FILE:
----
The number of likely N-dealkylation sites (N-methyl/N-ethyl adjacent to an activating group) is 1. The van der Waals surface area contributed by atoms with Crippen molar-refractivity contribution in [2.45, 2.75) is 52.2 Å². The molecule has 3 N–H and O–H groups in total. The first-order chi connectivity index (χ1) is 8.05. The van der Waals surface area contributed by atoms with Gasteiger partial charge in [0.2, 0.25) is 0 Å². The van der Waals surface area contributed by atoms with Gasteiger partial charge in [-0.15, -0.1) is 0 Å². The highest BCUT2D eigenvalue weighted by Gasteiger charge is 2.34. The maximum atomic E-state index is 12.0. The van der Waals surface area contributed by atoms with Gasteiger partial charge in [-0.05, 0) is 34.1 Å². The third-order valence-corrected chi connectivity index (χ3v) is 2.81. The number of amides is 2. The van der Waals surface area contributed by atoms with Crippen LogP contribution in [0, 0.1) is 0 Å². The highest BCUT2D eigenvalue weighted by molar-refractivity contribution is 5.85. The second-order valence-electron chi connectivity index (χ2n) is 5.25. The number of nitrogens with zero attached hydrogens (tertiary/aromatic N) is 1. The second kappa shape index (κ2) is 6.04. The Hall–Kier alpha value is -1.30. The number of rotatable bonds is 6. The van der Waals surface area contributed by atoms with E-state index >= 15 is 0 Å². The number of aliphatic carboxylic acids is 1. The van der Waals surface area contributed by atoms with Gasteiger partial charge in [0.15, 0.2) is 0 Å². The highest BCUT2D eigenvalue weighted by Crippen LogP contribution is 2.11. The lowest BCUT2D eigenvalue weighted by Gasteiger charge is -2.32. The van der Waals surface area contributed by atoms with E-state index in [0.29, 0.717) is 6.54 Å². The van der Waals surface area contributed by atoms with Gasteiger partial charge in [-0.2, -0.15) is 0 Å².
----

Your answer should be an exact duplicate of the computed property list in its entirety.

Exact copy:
The number of likely N-dealkylation sites (N-methyl/N-ethyl adjacent to an activating group) is 1. The van der Waals surface area contributed by atoms with Crippen molar-refractivity contribution in [2.45, 2.75) is 52.2 Å². The molecule has 3 N–H and O–H groups in total. The first-order chi connectivity index (χ1) is 8.05. The van der Waals surface area contributed by atoms with Gasteiger partial charge in [0.2, 0.25) is 0 Å². The van der Waals surface area contributed by atoms with Gasteiger partial charge in [-0.15, -0.1) is 0 Å². The highest BCUT2D eigenvalue weighted by Gasteiger charge is 2.34. The maximum atomic E-state index is 12.0. The van der Waals surface area contributed by atoms with Gasteiger partial charge in [-0.05, 0) is 34.1 Å². The third-order valence-corrected chi connectivity index (χ3v) is 2.81. The number of amides is 2. The van der Waals surface area contributed by atoms with Crippen LogP contribution in [0, 0.1) is 0 Å². The highest BCUT2D eigenvalue weighted by molar-refractivity contribution is 5.85. The second-order valence-electron chi connectivity index (χ2n) is 5.25. The number of nitrogens with zero attached hydrogens (tertiary/aromatic N) is 1. The second kappa shape index (κ2) is 6.04. The Hall–Kier alpha value is -1.30. The number of rotatable bonds is 6. The van der Waals surface area contributed by atoms with E-state index >= 15 is 0 Å². The number of aliphatic carboxylic acids is 1. The van der Waals surface area contributed by atoms with Gasteiger partial charge in [0.15, 0.2) is 0 Å². The highest BCUT2D eigenvalue weighted by Crippen LogP contribution is 2.11. The lowest BCUT2D eigenvalue weighted by Gasteiger charge is -2.32. The van der Waals surface area contributed by atoms with E-state index in [0.29, 0.717) is 6.54 Å². The van der Waals surface area contributed by atoms with Gasteiger partial charge in [-0.2, -0.15) is 0 Å².